REVISED: The small groups were created based on the needs evident in our student population, through our needs assessment and created in a way to support our program goals. Each group was designed and implemented as part of coursework for the school counseling intern and the social work interns, and were carefully designed and monitored with the school counselors to ensure they aligned with the program's goals and our vision of school counseling.
Since girls show aggression that is both overt and covert and can be linked to a foundation of insecurity, depression, and a lack of support form peers and adults, the group was created to address the root of the problem and provide a direct and supportive environment for girls to learn conflict resolution, work on peer pressure, support each other, and change the way in which the girls interact with the school and each other.
The interns asked for faculty recommendations for any girls who would benefit from a connection to adults and peers. We also worked with them to look at behavior data and office visits to select students. They met when their teams ate lunch. This created a very diverse cross section, as the groups ranged from girls who were socially withdrawn, those who lacked parental support, those who had considered or been hospitalized for suicidal ideation, those who frequently sought help from counselors, those who suffered from anxiety, and others. These girls saw the group as a kind of social club, making them excited to attend each week and eager to participate in the activities. The social work interns planned specific lessons to help girls deal with issues such as increasing self-confidence, expressing themselves in a positive way, dealing with peer pressure, and supporting their peers. The ultimate goal was to create girls who were confident enough in themselves that they could support each other. This diverse group of strangers became a tightly-knit community. The girls were assessed based on their perceptions of themselves and were more invested in attending school, and more confident in themselves as learners.
In response to several students losing family and loved ones before school began in the fall and as the year progressed, a group was needed to help the students deal with their grief. The school counseling intern and hospice counselor co-led a grief group. She sought recommendations from the staff for students who had experienced loss; other students were already known to the counseling staff as they had sought help previously for their grief. This group specifically taught strategies to help these students deal with their grief and helped them understand that they were cared for.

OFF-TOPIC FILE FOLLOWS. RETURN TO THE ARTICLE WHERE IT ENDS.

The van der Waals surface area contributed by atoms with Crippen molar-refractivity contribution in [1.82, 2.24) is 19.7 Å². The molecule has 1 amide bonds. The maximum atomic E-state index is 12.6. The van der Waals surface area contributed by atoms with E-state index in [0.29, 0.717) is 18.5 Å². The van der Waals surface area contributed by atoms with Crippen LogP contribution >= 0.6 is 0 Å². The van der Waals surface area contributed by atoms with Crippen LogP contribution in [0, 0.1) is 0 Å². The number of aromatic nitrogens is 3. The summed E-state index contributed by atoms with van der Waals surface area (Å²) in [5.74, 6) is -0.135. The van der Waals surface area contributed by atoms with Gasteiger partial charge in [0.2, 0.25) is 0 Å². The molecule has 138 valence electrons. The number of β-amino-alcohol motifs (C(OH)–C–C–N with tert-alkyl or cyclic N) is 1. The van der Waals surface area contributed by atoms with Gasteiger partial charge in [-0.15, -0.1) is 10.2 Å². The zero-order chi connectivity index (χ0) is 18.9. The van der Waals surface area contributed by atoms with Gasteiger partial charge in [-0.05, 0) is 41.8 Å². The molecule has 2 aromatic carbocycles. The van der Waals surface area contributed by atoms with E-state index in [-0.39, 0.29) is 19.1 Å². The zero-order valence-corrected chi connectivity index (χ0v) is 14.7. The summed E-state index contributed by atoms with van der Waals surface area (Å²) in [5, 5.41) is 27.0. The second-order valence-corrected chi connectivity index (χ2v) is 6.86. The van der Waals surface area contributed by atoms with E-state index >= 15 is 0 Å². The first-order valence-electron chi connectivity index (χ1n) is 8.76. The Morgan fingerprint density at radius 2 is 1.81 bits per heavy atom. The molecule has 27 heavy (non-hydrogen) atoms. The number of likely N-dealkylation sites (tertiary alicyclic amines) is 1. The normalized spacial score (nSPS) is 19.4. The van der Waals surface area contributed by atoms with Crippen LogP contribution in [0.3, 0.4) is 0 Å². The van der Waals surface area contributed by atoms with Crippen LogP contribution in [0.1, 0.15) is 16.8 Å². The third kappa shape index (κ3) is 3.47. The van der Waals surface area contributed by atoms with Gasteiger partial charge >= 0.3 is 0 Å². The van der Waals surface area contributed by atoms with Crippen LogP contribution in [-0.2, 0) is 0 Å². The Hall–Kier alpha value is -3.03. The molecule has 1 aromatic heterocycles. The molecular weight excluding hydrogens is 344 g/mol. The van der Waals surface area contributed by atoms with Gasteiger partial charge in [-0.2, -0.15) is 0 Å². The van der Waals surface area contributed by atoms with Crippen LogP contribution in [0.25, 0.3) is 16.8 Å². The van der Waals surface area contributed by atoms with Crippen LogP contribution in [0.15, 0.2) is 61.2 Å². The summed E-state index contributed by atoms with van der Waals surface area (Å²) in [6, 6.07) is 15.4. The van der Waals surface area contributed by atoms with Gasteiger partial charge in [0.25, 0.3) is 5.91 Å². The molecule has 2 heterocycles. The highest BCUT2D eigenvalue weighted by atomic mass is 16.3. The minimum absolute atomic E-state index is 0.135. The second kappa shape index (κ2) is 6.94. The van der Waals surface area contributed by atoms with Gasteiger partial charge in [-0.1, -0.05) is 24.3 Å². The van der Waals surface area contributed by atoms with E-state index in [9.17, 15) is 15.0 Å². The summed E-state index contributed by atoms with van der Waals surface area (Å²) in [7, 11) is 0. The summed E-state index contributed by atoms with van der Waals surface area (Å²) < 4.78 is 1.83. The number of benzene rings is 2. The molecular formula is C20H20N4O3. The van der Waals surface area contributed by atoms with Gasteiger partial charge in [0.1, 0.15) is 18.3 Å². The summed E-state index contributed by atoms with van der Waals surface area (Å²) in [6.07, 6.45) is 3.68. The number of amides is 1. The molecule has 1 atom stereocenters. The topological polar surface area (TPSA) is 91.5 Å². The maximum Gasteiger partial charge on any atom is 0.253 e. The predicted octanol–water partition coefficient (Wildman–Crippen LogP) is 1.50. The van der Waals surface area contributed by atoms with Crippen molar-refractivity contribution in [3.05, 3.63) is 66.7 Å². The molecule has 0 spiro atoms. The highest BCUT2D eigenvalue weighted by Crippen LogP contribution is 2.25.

The counselors and administration also noticed a considerable rise in the anxiety level of the the students, a common experiences for junior high students. The students chosen had often experienced debilitating anxiety that impacted their ability to attend school and succeed. Again, the counseling intern sought recommendations from the staff, spoke with the school nurse, looked at parent reports, and IEP and 504s of any students who reported anxiety; of those approached, eight students eventually consented to join the group, which they later named the “Take a Break” group. These students met every week for 7 weeks and were given lessons in strategies to help them manage anxiety, such as breathing and mindfulness, understanding cognitive distortions, and listening to music. The lessons and group were designed to deliberately focus on two of the ASCA mindsets and behaviors: M3: Sense of belonging in the school environment, and BSS 2: create a positive and supportive relationships with other students. For these students, anxiety often prevented them from feeling welcome at school. In order to determine the efficacy of these lessons, we examined the change in attendance rates of the students as well as their understanding of the lessons that were taught and their self reports of anxiety. An element of the pre and post test was scaling the negative impact of anxiety on schoolwork. All students perceived a negative impact on anxiety on schoolwork by the end of the group and attendance improved.
The impact of the groups showed they all should be continued in the following year. Since anxiety is such a problem at this level it was decided to not only have small groups but to add classroom guidance lessons on anxiety in the Personal Development class to reach more students.